Location: Argentina
Something that I realized today was that FreeBSD for AMD64 lacks of official nVidia drivers. Imagine how happy I was after installing the system and checking that despite nVidia custumers were asking for this since many years ago, nVidia developers still not released such drivers Sad

My video card is compatible with nv open-source driver but it is not the same...

I hope nVidia release at least a beta driver soon!
Post 12 Nov 2007, 04:40
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Chewy509



Joined: 19 Jun 2003
Posts: 297
Location: Bris-vegas, Australia

LocoDelAssembly wrote:
Something that I realized today was that FreeBSD for AMD64 lacks of official nVidia drivers. Imagine how happy I was after installing the system and checking that despite nVidia custumers were asking for this since many years ago, nVidia developers still not released such drivers Sad

My video card is compatible with nv open-source driver but it is not the same...

I hope nVidia release at least a beta driver soon!


The problem actually lays with the FreeBSD guys. nVidia are more than happy to support FreeBSD on AMD64, however the kernel is missing some features that are required to get it working. eg. extensions to mmap() to allow the driver to define caching technique.

That's one of the reason's why I've switched from FreeBSD to Solaris. (nVidia have drivers for Solaris SPARC, i386 and AMD64).

Solaris is now free, open and is available from: http://www.sun.com/software/solaris/solaris-express/get.jsp
Heaps of docs are also at: www.opensolaris.org (if you want the latest Solaris 11 betas, but these lack the developer tools, that the Sun ISO gives you).

PS. http://bsdtalk.blogspot.com/2006/07/bsdtalk054-interview-with-andy-ritger.html
Post 12 Nov 2007, 05:56
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drhowarddrfine



Joined: 10 Jul 2007
Posts: 538
I was just reading yesterday that Solaris, while good, is lacking in several areas, but I don't recall any details. It just seems strange to me that a board maker would blame an OS for their inability to create a driver; especially when they have existing nvidia drivers now and, iirc, they say drivers will be available later. (Haven't read the interview yet)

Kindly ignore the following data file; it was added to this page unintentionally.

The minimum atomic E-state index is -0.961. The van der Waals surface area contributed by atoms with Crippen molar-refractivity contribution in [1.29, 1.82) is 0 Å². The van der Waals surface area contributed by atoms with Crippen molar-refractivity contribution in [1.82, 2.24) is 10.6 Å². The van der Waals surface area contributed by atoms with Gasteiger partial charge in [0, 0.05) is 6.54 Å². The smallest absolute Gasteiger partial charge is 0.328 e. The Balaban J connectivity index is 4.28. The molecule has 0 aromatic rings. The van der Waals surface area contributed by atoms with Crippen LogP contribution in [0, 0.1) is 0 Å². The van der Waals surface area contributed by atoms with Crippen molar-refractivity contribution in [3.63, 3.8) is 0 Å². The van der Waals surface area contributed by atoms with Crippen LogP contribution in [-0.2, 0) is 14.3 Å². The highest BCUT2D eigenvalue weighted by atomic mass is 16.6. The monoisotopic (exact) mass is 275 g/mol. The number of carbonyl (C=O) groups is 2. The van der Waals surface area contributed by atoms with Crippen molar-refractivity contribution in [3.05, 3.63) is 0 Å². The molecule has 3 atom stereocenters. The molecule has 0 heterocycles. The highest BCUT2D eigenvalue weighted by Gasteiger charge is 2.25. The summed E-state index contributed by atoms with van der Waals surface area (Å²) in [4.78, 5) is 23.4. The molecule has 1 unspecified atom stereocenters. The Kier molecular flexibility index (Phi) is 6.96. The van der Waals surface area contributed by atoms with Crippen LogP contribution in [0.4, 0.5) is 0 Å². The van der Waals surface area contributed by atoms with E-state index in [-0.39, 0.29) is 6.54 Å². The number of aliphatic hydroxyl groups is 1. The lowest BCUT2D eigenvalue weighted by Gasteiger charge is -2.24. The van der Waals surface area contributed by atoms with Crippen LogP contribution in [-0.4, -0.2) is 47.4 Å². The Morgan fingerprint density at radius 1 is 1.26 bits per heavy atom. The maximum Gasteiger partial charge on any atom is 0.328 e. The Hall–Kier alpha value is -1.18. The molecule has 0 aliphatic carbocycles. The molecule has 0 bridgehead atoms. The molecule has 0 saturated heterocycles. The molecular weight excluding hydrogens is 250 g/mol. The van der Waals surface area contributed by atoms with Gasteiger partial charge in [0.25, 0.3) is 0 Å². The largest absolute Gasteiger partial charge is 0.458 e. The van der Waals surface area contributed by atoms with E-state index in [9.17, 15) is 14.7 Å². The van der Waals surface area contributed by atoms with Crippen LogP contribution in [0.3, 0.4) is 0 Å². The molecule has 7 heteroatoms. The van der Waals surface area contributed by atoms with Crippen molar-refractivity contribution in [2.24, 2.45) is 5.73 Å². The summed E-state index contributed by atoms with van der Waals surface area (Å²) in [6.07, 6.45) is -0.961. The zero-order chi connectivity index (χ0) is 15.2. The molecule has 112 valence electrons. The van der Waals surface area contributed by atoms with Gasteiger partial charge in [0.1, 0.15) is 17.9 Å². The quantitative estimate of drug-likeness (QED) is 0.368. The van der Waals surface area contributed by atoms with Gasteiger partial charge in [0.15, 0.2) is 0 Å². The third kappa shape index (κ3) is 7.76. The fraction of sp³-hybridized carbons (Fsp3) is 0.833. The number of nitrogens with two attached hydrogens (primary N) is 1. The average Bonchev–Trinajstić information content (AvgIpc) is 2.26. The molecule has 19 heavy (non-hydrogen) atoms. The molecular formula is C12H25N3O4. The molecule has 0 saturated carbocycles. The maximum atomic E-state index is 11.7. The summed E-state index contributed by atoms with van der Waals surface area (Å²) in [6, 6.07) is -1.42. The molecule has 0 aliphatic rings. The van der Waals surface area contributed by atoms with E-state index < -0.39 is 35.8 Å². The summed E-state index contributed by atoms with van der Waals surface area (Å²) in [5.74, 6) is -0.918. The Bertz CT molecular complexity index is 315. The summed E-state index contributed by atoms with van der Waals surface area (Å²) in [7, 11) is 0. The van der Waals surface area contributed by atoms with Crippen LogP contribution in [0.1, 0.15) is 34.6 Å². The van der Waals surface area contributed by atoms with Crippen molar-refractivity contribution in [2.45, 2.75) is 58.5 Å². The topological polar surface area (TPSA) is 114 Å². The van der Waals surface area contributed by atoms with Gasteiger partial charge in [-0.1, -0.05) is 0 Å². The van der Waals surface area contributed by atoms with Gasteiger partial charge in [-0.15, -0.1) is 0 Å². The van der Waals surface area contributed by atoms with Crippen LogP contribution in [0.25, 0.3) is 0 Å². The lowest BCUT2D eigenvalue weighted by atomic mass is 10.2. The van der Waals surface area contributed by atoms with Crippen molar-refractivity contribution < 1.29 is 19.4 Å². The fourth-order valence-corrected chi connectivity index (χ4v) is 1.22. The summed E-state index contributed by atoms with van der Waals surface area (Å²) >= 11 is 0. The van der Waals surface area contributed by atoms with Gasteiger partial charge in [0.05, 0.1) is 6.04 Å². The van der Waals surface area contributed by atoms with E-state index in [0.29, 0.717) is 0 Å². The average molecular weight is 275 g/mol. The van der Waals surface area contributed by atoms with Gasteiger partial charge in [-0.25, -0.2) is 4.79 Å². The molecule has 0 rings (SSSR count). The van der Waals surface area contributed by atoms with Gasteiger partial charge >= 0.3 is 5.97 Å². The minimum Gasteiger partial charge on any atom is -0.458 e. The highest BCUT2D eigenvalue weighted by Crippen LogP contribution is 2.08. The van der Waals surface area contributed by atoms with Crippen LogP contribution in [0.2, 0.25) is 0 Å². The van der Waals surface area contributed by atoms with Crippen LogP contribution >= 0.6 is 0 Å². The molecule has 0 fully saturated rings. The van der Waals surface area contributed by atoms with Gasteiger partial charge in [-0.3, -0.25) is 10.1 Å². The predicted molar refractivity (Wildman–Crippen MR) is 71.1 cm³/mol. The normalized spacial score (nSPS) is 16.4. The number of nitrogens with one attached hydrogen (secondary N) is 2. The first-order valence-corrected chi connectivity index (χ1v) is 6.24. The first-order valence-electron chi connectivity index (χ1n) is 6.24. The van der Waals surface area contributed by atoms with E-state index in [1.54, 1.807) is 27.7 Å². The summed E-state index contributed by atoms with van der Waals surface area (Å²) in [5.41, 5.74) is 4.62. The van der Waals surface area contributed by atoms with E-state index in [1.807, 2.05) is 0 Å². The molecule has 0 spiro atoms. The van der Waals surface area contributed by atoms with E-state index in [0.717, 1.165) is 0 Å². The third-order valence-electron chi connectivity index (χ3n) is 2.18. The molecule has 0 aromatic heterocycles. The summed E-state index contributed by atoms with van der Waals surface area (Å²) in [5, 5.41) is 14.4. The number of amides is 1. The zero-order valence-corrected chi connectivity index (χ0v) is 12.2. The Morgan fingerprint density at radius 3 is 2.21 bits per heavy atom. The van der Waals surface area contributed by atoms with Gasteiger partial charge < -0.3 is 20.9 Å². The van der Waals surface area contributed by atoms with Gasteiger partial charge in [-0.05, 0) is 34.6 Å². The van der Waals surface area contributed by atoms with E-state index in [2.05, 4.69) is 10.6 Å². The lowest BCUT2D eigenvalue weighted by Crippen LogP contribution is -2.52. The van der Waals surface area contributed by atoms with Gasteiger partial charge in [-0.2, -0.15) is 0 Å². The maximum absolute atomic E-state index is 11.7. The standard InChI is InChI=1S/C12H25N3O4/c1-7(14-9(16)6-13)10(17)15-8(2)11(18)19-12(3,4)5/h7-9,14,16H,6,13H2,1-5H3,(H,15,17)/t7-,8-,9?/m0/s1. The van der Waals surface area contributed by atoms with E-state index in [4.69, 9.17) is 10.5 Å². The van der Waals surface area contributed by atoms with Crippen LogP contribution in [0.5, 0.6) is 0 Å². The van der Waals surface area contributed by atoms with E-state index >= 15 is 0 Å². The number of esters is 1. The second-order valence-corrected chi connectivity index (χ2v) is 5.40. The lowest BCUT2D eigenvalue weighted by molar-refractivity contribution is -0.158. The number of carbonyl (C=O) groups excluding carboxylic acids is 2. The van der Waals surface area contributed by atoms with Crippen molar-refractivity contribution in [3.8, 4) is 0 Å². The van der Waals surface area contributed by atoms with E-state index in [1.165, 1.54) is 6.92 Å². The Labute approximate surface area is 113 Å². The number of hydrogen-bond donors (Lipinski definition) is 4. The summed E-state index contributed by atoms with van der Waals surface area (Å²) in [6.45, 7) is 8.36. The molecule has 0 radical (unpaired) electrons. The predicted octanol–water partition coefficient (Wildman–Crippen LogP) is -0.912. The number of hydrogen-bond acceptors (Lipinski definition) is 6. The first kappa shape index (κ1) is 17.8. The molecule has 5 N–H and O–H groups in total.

EDIT: Had time to listen to half of it. It's interesting they said they don't even use DRI and weren't aware that certain features had been available since 5.0 (FreeBSD 7.0 is due out any day now). It just sound like they put forth any effort on this.
Post 12 Nov 2007, 13:18
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Chewy509



Joined: 19 Jun 2003
Posts: 297
Location: Bris-vegas, Australia

drhowarddrfine wrote:
I was just reading yesterday that Solaris, while good, is lacking in several areas, but I don't recall any details.


Yes, it is lacking in some areas (I'll be the first to admit), the biggest IMHO being package management. (I do miss the ports collection from FreeBSD Sad ). The next would be printing (having to manually install CUPS and remove the Sun lp* binaries), but then again that can be a pain for all the Linux/*BSDs/*nix in general. But for general peripheral support, it's pretty damn good. (eg auto detected my iRiver MP3 player, Fuji DSLR camera, Logitech Webcam, and all are usable without any problems).

Quote:
FreeBSD 7.0 is due out any day now


Wasn't 7.0 due out in late July/August?

Even though I'm using Solaris now, I'm still a HUGE fan of FreeBSD and still recommend it over Linux and Solaris for a lot of tasks.
Post 13 Nov 2007, 02:42
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drhowarddrfine



Joined: 10 Jul 2007
Posts: 538
[quote="Chewy509"]

drhowarddrfine wrote:


Quote:
FreeBSD 7.0 is due out any day now


Wasn't 7.0 due out in late July/August?

Even though I'm using Solaris now, I'm still a HUGE fan of FreeBSD and still recommend it over Linux and Solaris for a lot of tasks.

As you know, nothing is ever really "due". It's done when it's done and dates are just targets. There was a hangup with something and they would have made their target but they fixed two things and wanted a thorough testing.

In any case, they're just tying the bows on now.
Post 13 Nov 2007, 03:48